Tagged cuckoos complete migration and return to the UK

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Tracking devices fitted to five cuckoos have revealed the remarkable annual journey of a bird that heralds the arrival of the UK's spring.

The male birds were fitted with the satellite tags last May by scientists from the British Trust for Ornithology (BTO).

Two cuckoos, Lyster and Chris arrived back in the UK this week - the first to have their African migration mapped.

After a 10,000 mile trip, Lyster was seen 10 miles from where he was tagged.

Summer visitors

Portrait of a swift
  • A 2010 survey by the RSPB revealed that, of the 10 UK birds which have declined the most since 1995, eight are summer migrants, including the cuckoo, turtle dove, yellow wagtail and nightingale
  • Common swifts favour a life in the air where they feed, drink, mate and even sleep on the wing
  • Nightingales are famous for their beautiful night time vocal abilities which can consist of over 200 variations
  • Migrating swallows cover 200 miles a day at speeds up to 35 mph
  • Puffins only return from the sea to breed. A single chick, known as a puffling, is raised in an underground burrow

Phil Atkinson, head of international research at the BTO spotted the cuckoo in the Norfolk Broads on Tuesday.

"We saw him flying past - you can see the wire antenna poking out [from his tag], so it was definitely him," he told BBC Nature.

"It's just fantastic; we know where he's been, we know the routes he's taken and now he's back in the broads."

The aim of the project was to discover why, each year, fewer and fewer of the birds return to the UK.

Britain has lost almost half of its cuckoos in the last two decades and the population of the birds is continuing to decline steadily.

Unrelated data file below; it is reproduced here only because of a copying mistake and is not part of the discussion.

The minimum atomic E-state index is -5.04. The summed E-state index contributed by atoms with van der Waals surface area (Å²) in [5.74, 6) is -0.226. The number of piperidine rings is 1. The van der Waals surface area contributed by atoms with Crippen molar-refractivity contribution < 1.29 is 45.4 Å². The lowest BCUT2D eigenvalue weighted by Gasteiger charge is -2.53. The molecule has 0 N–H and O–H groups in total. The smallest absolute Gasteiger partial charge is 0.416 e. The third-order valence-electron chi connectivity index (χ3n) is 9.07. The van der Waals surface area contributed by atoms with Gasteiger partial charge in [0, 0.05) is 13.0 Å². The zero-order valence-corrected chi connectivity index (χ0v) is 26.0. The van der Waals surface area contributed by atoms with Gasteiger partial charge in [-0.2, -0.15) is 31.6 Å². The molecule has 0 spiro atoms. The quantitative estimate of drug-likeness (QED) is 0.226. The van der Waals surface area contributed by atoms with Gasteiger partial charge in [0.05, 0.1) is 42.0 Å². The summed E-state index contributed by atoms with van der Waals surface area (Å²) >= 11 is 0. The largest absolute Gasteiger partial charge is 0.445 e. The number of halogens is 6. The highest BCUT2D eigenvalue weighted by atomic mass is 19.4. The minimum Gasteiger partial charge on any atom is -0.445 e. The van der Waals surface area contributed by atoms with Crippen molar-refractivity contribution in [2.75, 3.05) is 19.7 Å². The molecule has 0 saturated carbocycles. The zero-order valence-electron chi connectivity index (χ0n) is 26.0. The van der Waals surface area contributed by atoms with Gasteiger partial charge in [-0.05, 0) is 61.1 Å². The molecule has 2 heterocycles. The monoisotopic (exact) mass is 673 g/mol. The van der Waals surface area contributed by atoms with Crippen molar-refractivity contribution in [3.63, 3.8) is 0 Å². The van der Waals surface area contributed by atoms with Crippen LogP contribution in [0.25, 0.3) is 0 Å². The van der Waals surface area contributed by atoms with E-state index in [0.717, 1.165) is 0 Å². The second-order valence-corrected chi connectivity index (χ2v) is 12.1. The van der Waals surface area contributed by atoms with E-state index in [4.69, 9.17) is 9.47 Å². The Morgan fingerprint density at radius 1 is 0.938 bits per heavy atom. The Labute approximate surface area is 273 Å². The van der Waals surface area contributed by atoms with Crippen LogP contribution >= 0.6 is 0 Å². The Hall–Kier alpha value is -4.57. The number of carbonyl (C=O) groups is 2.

The lack of information about the cuckoos' long migration has hampered the understanding of how to help conserve the birds.

This cuckoo migration map has now revealed, for the first time, exactly where the birds spend the winter and just how brief the time that these so-called British birds actually spend in Britain.

"They're African birds really," said Phil Atkinson, who has taken a leading role in the cuckoo project.

"They evolved in Africa."

Phil Atkinson explains how the study could help conserve the cuckoo

Missing in action

Like all migrating animals, they respond to the changing seasons - depending on lush greenery to provide the fruit and the food for insects that they feed on.

This reliance seasonal patterns means that a changing climate could make an already challenging journey impossible.

"All the birds got down to Congo and survived, and it's only on spring migration that we started to lose birds," said Dr Atkinson.

"We lost our first bird, Clement, in Cameroon on the return journey," he told BBC Nature.

Start Quote

Cuckoo with GPS tag (Image: BTO)

Timing is really important... in determining whether a bird undertakes a migration successfully or not”

End Quote Dr Phil Atkinson British Trust for Ornithology

"So we think the crunch time is just before they cross the Sahara."

Although the team were sad to lose the birds, Dr Atkinson said that understanding the most challenging parts of a cuckoo's journey - and where they were most likely to die - provided them with "an incredible amount of new and important information".

"These birds move into west Africa, they fatten up as much as they can - enough to fuel their Saharan crossing.

"And if they're not able to do that, I think that's going to be a real pinch point in terms of mortality.

"That's where we need to focus our research effort and conservation action."

The team now plan to continue the project by fitting a group of female cuckoos with the same tracking devices.

"Males and females may well do different things in terms of migration," said Dr Atkinson.

"Males may well be more time-stressed to get back in spring to get a good territory and find females and females might have to stay later to get the last few eggs out.

"As we have seen in the five cuckoos, timing is really important and this may be crucial in determining whether a bird undertakes a migration successfully or not."

Grahame Madge from the RSPB said it was a relief to know that at least some birds were coming back to Britain to carry on future generations.

"The cuckoo is an urgent priority for research," he told BBC Nature.

"This fantastic project is boosting the understanding of this bird so that, hopefully, we can give this bird a future."

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